U.S. shale producers are facing a market unlike any other since hydraulic fracturing remade the U.S. oil industry in the 2010s. Occidental Petroleum, a Houston-based oil company, had its debt downgraded to junk on the back of lower prices and its acquisition of Anadarko Petroleum. Short-cycle U.S. producers largely survived a prior price war after Saudi Arabia decided to let prices sink and defend market share in 2014. Texas is considering ordering the curtailment of oil production in the state. U.S. oil producers have reached out to OPEC to ask for a supply cut and restoration of the prices.
Many other oil-producing nations will feel economic pain from the cratering oil prices, including Iraq, Libya, Nigeria, the UAE, Brazil, among others. For Iran, at an epicenter of the Covid-19 outbreak and under sanctions, the falling oil prices threaten the trickle of hard currency it still earns from crude sales. Across these economies national leaders will struggle to meet budget requirements traditionally supported by the tax revenues that oil extraction and production bring. Over time, these mounting economic difficulties are likely to become acute for a number of states without cash on reserve and for whom borrowing may be more difficult, all of which will contribute to political strain.
Who will benefit from the new oil war?
For now, the beneficiaries of the low oil prices are those countries that will seek to fill their strategic reserves, including the United States and China. Also, consumers of energy will see lower bills. However, the constituency of those who would benefit from cheaper transport is rapidly shrinking as governments order closures and prevent travel to limit the spread of Covid-19. Still, government vehicle fleets, including first responders to coronavirus victims, may save some on fuel costs. Additionally, retail delivery vehicles, including trucks replenishing supermarkets or delivering online orders, can purchase fuel at a discount, which will limit disruption of supply chains.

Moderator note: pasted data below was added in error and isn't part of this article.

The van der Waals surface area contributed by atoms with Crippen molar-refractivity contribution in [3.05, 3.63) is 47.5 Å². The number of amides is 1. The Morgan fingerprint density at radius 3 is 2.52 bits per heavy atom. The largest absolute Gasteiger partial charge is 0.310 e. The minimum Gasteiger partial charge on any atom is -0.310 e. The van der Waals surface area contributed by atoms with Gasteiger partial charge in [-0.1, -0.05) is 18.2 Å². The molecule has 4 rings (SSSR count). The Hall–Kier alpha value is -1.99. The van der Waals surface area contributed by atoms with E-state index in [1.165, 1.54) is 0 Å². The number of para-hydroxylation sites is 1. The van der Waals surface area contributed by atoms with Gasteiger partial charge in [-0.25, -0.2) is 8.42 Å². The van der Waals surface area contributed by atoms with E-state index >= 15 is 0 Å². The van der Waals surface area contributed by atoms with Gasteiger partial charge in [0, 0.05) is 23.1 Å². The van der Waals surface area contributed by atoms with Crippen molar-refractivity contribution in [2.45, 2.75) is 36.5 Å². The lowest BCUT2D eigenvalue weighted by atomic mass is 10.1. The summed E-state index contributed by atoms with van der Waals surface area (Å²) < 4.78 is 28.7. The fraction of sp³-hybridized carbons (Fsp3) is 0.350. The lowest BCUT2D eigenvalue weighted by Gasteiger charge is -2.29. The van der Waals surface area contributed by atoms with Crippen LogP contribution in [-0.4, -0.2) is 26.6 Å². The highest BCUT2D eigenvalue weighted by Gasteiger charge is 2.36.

How will this episode influence the long-term trend toward decarbonization and more rigorous climate change policies?
The long-term impact will probably be muted. Decarbonization is a factor of long-term demand for energy, and the relative mix of fossil fuels in energy generation. According to reliable estimates prior to the coronavirus outbreak, it would still be some decades until fossil fuels saw an appreciable decline, absent more aggressive policy posture.
One of the main challenges to more aggressive climate change policy has been the lack of international coordination in general. The United States–China relationship has only deteriorated, and the response of other powers to the coronavirus has been to put up more barriers rather than fewer. As a result, it will take additional effort to return to the status quo on climate negotiations prior to the outbreak.
At a firm level, a marginal number of businesses may decide to cut their own greenhouse gas emissions as a result of the crisis, by curtailing overseas travel or allowing more employees to work from home permanently. However, not all firms will make those decisions. As happened during the period after 9/11, as well as after the 2008 global financial crisis, many of these business operations will return to normal.